Gartner, the technological research consultancy, conducted a study into the opinions of CMOs in Europe, the UK and the US over November and December 2022. The headlines coming out of that research suggest a slightly gloomy picture for marketers trying to improve their customer’s engagement with their marketing activities.

Marketers want to engage their brand in a conversation with their customers and prospects and to do this they need data. They know what anyone who’s ever been on a Tinder date knows – you can’t engage someone in a conversation by telling them how great you are. The first stage is always to show an interest in them. Ask some questions! All just common sense you may say.

The trouble is when you’re doing that at scale on behalf of a brand, you have to think about whether you really need all that data, where you’re going to store it, how long you’re going to keep it for, what you’re going to do with it and what happens if it gets leaked. You’ve also got to tell people the answers to all these questions and explain carefully how they can object.

Hence the alarming headlines. But dig into those headlines a bit and I think the truth is a bit more nuanced. I think they reflect that the legislative environment might just be doing its job. On both sides of the pond. So headline number one:

Sixty-percent of marketing leaders believe collecting first-party customer data with an appropriate balance of customer value exchange and privacy will become more challenging in 2023.

Good! Many marketers and brands have been relying on data gathered without genuine consent from individuals for some time. But the prospect of a cookie-less future is now ushering in a period where brands have to collect their own first-party data directly from individuals and with their agreement. Hence the value exchange. This should be a good thing.

And headline number two:

Almost a third of survey respondents said they have abandoned an agency or channel partner over the last year due to customer trust or privacy concerns.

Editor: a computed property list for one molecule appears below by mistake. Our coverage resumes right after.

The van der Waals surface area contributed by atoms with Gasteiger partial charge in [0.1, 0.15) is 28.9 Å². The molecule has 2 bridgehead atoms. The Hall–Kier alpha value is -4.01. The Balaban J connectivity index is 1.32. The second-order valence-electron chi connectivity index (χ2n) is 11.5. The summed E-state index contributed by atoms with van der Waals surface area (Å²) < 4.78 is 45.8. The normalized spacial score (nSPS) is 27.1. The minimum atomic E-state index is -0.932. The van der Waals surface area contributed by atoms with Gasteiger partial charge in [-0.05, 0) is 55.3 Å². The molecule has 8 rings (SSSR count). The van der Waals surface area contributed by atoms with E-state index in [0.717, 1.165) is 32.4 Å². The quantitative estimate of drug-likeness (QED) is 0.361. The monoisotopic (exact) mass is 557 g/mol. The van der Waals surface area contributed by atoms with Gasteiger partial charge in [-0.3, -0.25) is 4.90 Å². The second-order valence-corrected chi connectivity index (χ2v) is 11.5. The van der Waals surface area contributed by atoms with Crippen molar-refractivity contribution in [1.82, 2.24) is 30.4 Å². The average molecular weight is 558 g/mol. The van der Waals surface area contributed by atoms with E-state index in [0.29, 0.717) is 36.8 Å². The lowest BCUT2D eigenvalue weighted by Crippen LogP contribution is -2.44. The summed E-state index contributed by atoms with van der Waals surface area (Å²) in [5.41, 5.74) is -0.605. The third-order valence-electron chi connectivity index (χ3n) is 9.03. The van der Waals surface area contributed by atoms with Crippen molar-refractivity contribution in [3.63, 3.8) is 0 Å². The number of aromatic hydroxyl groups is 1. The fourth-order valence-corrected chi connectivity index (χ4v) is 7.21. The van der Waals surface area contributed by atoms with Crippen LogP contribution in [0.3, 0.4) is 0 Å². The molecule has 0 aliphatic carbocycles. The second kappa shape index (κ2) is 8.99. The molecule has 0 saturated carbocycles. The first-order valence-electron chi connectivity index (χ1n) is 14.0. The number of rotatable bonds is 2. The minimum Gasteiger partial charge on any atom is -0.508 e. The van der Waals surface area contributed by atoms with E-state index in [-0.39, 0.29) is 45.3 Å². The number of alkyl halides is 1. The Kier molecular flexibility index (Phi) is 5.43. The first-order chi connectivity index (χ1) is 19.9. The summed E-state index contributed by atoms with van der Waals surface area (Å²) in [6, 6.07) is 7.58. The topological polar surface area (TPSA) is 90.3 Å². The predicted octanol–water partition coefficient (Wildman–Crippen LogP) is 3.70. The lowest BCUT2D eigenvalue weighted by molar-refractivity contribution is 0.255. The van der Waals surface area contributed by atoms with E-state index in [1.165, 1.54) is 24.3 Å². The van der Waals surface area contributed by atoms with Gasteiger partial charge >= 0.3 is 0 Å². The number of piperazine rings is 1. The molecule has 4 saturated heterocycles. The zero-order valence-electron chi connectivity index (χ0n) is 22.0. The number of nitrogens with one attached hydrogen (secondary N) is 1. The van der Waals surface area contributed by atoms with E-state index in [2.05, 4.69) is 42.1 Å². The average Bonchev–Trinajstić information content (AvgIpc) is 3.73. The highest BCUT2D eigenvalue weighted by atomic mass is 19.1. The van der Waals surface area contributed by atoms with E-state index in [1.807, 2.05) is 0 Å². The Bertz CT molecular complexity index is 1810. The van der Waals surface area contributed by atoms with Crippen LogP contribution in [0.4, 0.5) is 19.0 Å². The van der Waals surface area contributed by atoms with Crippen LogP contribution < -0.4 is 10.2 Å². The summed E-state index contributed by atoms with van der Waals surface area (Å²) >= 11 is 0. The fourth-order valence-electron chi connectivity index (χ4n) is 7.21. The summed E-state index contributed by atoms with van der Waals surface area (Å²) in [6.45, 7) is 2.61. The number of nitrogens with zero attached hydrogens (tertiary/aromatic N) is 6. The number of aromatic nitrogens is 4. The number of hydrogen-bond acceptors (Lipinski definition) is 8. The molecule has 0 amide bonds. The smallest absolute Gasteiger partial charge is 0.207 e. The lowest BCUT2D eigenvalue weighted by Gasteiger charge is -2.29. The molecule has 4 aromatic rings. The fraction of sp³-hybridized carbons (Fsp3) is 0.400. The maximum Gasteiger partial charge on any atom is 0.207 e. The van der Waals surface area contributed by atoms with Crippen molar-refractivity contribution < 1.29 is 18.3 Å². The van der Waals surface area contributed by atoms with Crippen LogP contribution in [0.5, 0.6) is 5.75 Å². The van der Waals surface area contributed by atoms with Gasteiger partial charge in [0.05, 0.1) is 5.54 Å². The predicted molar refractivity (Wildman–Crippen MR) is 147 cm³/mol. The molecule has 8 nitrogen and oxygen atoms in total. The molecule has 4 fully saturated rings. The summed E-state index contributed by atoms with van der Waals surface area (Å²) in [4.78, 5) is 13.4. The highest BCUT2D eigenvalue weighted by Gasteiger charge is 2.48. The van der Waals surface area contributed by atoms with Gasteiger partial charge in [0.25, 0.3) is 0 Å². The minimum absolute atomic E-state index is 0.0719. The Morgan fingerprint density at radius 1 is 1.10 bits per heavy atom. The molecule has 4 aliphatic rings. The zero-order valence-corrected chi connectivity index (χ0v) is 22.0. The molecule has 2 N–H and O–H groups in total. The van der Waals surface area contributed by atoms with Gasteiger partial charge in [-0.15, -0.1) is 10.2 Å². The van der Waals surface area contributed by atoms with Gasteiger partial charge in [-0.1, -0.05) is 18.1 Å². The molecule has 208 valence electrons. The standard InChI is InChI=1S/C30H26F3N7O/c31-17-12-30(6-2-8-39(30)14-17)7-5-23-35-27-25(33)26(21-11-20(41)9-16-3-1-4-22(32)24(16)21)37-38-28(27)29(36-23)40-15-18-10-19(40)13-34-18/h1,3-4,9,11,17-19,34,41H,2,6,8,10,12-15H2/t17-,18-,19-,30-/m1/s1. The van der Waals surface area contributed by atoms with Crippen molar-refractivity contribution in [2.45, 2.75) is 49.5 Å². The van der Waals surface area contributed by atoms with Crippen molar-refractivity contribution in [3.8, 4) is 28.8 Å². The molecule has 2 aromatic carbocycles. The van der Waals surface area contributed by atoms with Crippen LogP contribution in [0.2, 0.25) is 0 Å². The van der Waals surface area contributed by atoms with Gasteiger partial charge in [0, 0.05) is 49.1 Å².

About time! Many channel partners and agencies devote vast resource in terms of people, software, hardware and most importantly thinking time, to make sure they do these things correctly. They apply the correct levels of compliance in data collection, which invariably adds cost. On the flip side, there are other agencies continuing to adopt a more care-free approach to keep costs down and steal a competitive advantage. The reputational damage from non-compliance or data privacy issues is simply not worth it so if that’s driving CMOs to abandon care-free agencies, all power to their elbow.

Recently a large toy brand wanted me to capture email consent from individuals with children so they can promote their toys. No problem. They also wanted me to capture the children’s dates of birth so they could market to their parents near their child’s birthday. Honestly, I don’t understand why parents are happy to give that stuff away, but I wasn’t about to ask for it. The full dates of birth are non-negotiable they said, and other suppliers are doing it. Sheesh. There’s too much to unpack here but its enough to say we didn’t help with their campaign.

Signs that some marketers are thinking harder about the first party data they collect, what they do with it and how they can make a reasonable value exchange are in fact signs that things are getting better. Better yet, if individuals understand why you want their data and what you’re going to do with it, they are far more likely to share it with you. The value exchange is often more to do with an individual getting the best outcome than it is about trinkets.

And that toy making brand? Well I can’t imagine we’ll be having a conversation any time soon.